The Use Of Pearls For The Face and Neck
To the average person, the word pearl tends to conjure up images of a lustrous gem that comes from an oyster, turned into remarkable jewelry. To us in the field, we might rather think of pearls as an ingredient or base of a cosmetic designed to enhance – perhaps – the skin’s glow.
There are pearl face creams and there are pearl-enhanced cosmetics, the luster and glow of which are undeniably gorgeous when applied to the skin. On top of this, there was a trend that popped up in the beauty world several years ago, which to a large extent has filtered out – wearing pearls on the face itself.
Pearl Jewelry vs Pearl Adornment
Pearls have been worn by people as jewelry for as long as recorded history. In fact, there is a 4,000 year old pearl and gold earrings that is the pride of a museum collection. (Source). As a hair piece, crown jewel, necklace, bracelet and anklet, as well as on the hilt of swords and in rings, these lustrous stones have made their mark on the culture of beauty. Pearls themselves define elegance, grace and beauty. Even the famous painting, Girl With a Pearl Earring, by Vameer, has evoked mystery and Hollywood’s fantasies. So it should have come as no surprise to anyone that people might start attaching pearls directly onto their skin.
The Headline in 2017 by GH ran, “Gluing Pearls to Your Face Is the Next Weird Beauty Trend Thoroughly Confusing Us.” Flat backed pearls, available to buy through such sources as Amazon, could be applied to the skin using eyelash glue. And people were going for it! At TSLMS we watched this with interest. We were actually waiting for people to start coming to our members asking to have pearls surgically implanted into their skin. For those reading who are not completely up on their pearls, and the different types, we love the following resource (though we are not endorsing them as a proprietor or business, just as a source of information): Pearl Paradise’s page. It is a virtual catalog encompassing the different pearls that one might find of interest.
At this point the concept of surgical pearl implantation has not yet taken off, but it would not surprise us if we still see it emerge at some point. And if it does, we will make sure to provide you with the information you need to stay educated on the techniques that will help you help your clients fulfill their wishes. If it happens to take off this year then it will surely be a topic of our annual SCALE Music CIty Conference and Meeting in Nashville, TN in 2020.
Pearls and Lasers Make For More Beautiful Skin.
Pearl and Pearl Fractional Laser treatment are really interesting techniques that are making a big difference in the way we do skin treatments. As noted by UPMC, a major medical group in Pittsburgh, PA:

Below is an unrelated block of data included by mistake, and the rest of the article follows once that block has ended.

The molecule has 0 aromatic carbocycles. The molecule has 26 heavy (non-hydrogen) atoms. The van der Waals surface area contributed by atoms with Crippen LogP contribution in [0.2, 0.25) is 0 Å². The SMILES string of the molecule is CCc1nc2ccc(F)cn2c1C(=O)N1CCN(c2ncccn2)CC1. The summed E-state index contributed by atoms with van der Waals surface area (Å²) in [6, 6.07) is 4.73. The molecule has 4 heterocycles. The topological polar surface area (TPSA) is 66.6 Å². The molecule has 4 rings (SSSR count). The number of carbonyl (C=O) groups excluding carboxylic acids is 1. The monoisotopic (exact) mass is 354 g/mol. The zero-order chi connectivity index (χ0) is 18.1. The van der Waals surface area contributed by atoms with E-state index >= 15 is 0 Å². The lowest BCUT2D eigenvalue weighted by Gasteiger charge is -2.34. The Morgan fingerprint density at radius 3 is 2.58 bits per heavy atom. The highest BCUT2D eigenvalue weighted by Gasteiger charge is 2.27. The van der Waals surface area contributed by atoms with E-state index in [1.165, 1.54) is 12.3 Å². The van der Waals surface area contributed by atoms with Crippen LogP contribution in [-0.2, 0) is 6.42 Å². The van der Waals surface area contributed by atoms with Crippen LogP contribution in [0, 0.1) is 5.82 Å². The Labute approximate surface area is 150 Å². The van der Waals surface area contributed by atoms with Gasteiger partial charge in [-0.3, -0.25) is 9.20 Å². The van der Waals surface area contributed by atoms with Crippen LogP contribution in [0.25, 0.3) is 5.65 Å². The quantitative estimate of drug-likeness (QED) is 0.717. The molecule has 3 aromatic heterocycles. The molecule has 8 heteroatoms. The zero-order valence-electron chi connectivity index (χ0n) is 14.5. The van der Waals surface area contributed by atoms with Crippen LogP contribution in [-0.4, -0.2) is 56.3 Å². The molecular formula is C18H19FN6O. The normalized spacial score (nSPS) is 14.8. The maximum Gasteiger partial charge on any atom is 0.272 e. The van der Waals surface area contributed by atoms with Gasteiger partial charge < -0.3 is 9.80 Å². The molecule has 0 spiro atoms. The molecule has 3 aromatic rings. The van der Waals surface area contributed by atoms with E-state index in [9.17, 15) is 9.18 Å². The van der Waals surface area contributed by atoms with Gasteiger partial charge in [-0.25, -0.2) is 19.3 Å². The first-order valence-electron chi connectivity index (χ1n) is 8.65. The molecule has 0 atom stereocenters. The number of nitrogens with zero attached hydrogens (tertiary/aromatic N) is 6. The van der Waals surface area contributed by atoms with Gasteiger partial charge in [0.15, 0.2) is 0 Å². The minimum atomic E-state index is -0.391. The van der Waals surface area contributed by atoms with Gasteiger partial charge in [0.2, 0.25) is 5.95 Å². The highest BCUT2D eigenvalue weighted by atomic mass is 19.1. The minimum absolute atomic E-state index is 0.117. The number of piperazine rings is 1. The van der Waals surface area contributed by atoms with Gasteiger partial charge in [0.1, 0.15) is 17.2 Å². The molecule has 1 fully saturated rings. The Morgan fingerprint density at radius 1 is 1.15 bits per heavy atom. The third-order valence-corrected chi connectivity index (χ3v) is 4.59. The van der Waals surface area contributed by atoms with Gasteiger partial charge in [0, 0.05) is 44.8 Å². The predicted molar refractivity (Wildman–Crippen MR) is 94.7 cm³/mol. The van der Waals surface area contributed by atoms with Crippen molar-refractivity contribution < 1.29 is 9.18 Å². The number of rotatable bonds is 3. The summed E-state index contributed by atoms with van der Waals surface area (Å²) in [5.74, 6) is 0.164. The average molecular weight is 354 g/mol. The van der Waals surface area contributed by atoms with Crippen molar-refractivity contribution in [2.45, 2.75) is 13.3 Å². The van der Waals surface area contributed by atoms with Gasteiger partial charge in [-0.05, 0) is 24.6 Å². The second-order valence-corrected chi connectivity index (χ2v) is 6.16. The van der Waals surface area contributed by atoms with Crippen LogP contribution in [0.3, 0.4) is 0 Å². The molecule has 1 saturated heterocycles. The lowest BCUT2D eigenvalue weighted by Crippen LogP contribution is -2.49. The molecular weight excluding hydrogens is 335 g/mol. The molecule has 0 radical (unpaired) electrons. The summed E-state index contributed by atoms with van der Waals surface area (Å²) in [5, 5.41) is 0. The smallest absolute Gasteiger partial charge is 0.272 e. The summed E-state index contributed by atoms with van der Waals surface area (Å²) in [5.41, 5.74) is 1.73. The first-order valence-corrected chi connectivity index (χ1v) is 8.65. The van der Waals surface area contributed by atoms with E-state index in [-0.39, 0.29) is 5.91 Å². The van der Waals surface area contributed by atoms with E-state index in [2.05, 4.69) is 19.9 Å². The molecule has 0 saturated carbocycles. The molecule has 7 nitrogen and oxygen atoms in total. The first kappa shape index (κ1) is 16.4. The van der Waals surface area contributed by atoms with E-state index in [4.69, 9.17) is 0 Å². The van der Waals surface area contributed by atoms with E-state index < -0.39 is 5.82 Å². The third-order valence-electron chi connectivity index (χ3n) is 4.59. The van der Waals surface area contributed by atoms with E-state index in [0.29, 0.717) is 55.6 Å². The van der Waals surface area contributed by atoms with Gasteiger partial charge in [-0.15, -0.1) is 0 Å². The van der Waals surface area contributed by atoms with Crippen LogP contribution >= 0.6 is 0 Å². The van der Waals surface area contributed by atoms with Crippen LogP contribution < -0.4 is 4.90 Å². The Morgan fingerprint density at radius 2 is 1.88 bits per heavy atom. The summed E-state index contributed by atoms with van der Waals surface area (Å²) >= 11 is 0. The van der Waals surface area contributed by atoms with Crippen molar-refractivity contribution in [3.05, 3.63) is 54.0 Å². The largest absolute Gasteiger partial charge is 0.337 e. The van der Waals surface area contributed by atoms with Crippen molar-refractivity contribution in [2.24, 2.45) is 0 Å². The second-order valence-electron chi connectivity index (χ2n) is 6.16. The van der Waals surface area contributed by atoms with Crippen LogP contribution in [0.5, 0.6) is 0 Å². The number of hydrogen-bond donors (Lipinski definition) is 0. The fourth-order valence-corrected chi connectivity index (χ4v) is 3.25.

The Pearl laser procedure can help renew your skin’s surface — in one or two treatments — minimizing wrinkles, uneven texture and discoloration… During Pearl laser treatment, the top layer of skin is treated with pulses of light and the deeper layers of skin are heated… A natural “dressing” immediately forms on the skin… The dressing peels off, three to four days after treatment, to reveal new, healthy skin.
Pearl Fractional is a deep fractional laser used to treat moderate to severe sun damaged or aging skin on the entire face. Ideal candidates for Pearl Fractional treatment are those with light to medium skin tones and skin imperfections due to acne scars, deep wrinkles and sun damage… [The] laser treatment stimulates [the] body’s own collagen-producing process to plump the skin, reducing the appearance of wrinkles and other imperfections. The laser pulses place tiny holes in the skin and selectively remove columns of damaged tissue.
In reality, these technologies do not use pearls, they just have trademarked names that involve the gem.
Lower Face and Neck Pearls
This surgical technique is a fat graft. Albeit a glamourize name for a fairly simple procedure, this method helps with bringing shape and formation, allowing the tightening of the lower face and neckline to provide restoration of aesthetic beauty.
As pointed out in the Journal of Cutaneous and Aesthetic Surgery, republished by the National Institutes of Health, “For more than a century, clinicians have attempted to utilise fat for the treatment of tissue deficiencies and contour abnormalities. Autologous fat transplantation for soft-tissue augmentation has become increasingly popular in recent years. The popularity of tumescent liposuction has brought renewed interest and accessibility of fat for transplantation. Newer techniques and approaches to augmentation have provided more predictable and reproducible results. Fat augmentation has become an effective, safe and reliable method for restoring volume and correcting the atrophy that accompanies senescence.” (Source).
So called a pearl, because of the size of the fat ‘drops’ that are removed and implanted where they make a difference. So, while they are not adding luster and shine, they most certainly are working to make people as beautiful and full as a pearl itself.